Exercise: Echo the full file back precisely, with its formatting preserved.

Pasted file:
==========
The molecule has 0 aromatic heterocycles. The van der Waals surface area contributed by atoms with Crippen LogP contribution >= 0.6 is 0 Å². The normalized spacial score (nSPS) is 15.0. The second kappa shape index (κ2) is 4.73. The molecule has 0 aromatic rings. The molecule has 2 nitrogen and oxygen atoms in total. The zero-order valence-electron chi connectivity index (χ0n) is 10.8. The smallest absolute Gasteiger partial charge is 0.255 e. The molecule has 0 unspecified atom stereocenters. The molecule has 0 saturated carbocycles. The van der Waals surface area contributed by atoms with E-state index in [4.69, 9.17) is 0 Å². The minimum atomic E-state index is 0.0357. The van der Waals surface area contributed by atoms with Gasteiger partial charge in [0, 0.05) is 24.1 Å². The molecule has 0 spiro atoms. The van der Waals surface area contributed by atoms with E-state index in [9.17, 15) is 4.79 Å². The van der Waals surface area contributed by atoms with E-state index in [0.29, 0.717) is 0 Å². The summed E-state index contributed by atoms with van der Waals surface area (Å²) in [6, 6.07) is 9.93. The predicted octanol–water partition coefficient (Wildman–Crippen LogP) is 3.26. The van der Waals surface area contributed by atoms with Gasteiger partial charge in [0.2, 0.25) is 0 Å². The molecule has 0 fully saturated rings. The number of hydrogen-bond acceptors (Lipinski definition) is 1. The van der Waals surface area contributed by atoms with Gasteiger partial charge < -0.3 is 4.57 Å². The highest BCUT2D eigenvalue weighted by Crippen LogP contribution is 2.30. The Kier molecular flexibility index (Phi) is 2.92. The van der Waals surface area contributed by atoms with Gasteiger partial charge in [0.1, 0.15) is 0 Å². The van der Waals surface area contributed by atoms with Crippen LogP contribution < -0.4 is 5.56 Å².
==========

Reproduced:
The molecule has 0 aromatic heterocycles. The van der Waals surface area contributed by atoms with Crippen LogP contribution >= 0.6 is 0 Å². The normalized spacial score (nSPS) is 15.0. The second kappa shape index (κ2) is 4.73. The molecule has 0 aromatic rings. The molecule has 2 nitrogen and oxygen atoms in total. The zero-order valence-electron chi connectivity index (χ0n) is 10.8. The smallest absolute Gasteiger partial charge is 0.255 e. The molecule has 0 unspecified atom stereocenters. The molecule has 0 saturated carbocycles. The van der Waals surface area contributed by atoms with E-state index in [4.69, 9.17) is 0 Å². The minimum atomic E-state index is 0.0357. The van der Waals surface area contributed by atoms with Gasteiger partial charge in [0, 0.05) is 24.1 Å². The molecule has 0 spiro atoms. The van der Waals surface area contributed by atoms with E-state index in [9.17, 15) is 4.79 Å². The van der Waals surface area contributed by atoms with E-state index in [0.29, 0.717) is 0 Å². The summed E-state index contributed by atoms with van der Waals surface area (Å²) in [6, 6.07) is 9.93. The predicted octanol–water partition coefficient (Wildman–Crippen LogP) is 3.26. The van der Waals surface area contributed by atoms with Gasteiger partial charge in [0.2, 0.25) is 0 Å². The molecule has 0 fully saturated rings. The number of hydrogen-bond acceptors (Lipinski definition) is 1. The van der Waals surface area contributed by atoms with Gasteiger partial charge < -0.3 is 4.57 Å². The highest BCUT2D eigenvalue weighted by Crippen LogP contribution is 2.30. The Kier molecular flexibility index (Phi) is 2.92. The van der Waals surface area contributed by atoms with Gasteiger partial charge in [0.1, 0.15) is 0 Å². The van der Waals surface area contributed by atoms with Crippen LogP contribution < -0.4 is 5.56 Å².